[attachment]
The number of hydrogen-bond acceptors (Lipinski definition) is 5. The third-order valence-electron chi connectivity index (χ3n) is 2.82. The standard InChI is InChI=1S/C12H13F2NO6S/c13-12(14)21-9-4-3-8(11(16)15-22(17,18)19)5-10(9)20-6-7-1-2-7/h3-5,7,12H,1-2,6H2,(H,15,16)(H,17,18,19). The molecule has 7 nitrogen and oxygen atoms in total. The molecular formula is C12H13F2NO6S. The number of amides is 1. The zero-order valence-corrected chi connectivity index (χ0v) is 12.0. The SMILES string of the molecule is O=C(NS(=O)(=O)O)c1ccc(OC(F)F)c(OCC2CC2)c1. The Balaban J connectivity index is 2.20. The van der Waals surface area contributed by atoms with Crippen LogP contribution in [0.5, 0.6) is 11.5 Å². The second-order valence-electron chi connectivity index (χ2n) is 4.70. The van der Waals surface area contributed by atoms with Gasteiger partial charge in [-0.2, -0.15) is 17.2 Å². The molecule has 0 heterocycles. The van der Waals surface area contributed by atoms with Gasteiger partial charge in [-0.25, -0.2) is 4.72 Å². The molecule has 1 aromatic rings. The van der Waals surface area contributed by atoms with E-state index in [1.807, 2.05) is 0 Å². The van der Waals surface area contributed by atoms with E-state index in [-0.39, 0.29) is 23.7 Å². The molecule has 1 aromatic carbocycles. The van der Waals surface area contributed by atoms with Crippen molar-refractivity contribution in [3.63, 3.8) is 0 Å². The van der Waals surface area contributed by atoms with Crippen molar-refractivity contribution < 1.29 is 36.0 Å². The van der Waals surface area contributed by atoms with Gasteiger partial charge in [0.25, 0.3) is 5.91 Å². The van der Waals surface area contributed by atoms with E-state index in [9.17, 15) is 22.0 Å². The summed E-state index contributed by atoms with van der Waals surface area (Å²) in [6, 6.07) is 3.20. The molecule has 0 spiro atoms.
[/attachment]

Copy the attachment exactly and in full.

The number of hydrogen-bond acceptors (Lipinski definition) is 5. The third-order valence-electron chi connectivity index (χ3n) is 2.82. The standard InChI is InChI=1S/C12H13F2NO6S/c13-12(14)21-9-4-3-8(11(16)15-22(17,18)19)5-10(9)20-6-7-1-2-7/h3-5,7,12H,1-2,6H2,(H,15,16)(H,17,18,19). The molecule has 7 nitrogen and oxygen atoms in total. The molecular formula is C12H13F2NO6S. The number of amides is 1. The zero-order valence-corrected chi connectivity index (χ0v) is 12.0. The SMILES string of the molecule is O=C(NS(=O)(=O)O)c1ccc(OC(F)F)c(OCC2CC2)c1. The Balaban J connectivity index is 2.20. The van der Waals surface area contributed by atoms with Crippen LogP contribution in [0.5, 0.6) is 11.5 Å². The second-order valence-electron chi connectivity index (χ2n) is 4.70. The van der Waals surface area contributed by atoms with Gasteiger partial charge in [-0.2, -0.15) is 17.2 Å². The molecule has 0 heterocycles. The van der Waals surface area contributed by atoms with Gasteiger partial charge in [-0.25, -0.2) is 4.72 Å². The molecule has 1 aromatic rings. The van der Waals surface area contributed by atoms with E-state index in [1.807, 2.05) is 0 Å². The van der Waals surface area contributed by atoms with E-state index in [-0.39, 0.29) is 23.7 Å². The molecule has 1 aromatic carbocycles. The van der Waals surface area contributed by atoms with Crippen molar-refractivity contribution in [3.63, 3.8) is 0 Å². The van der Waals surface area contributed by atoms with Crippen molar-refractivity contribution < 1.29 is 36.0 Å². The van der Waals surface area contributed by atoms with Gasteiger partial charge in [0.25, 0.3) is 5.91 Å². The van der Waals surface area contributed by atoms with E-state index in [9.17, 15) is 22.0 Å². The summed E-state index contributed by atoms with van der Waals surface area (Å²) in [6, 6.07) is 3.20. The molecule has 0 spiro atoms.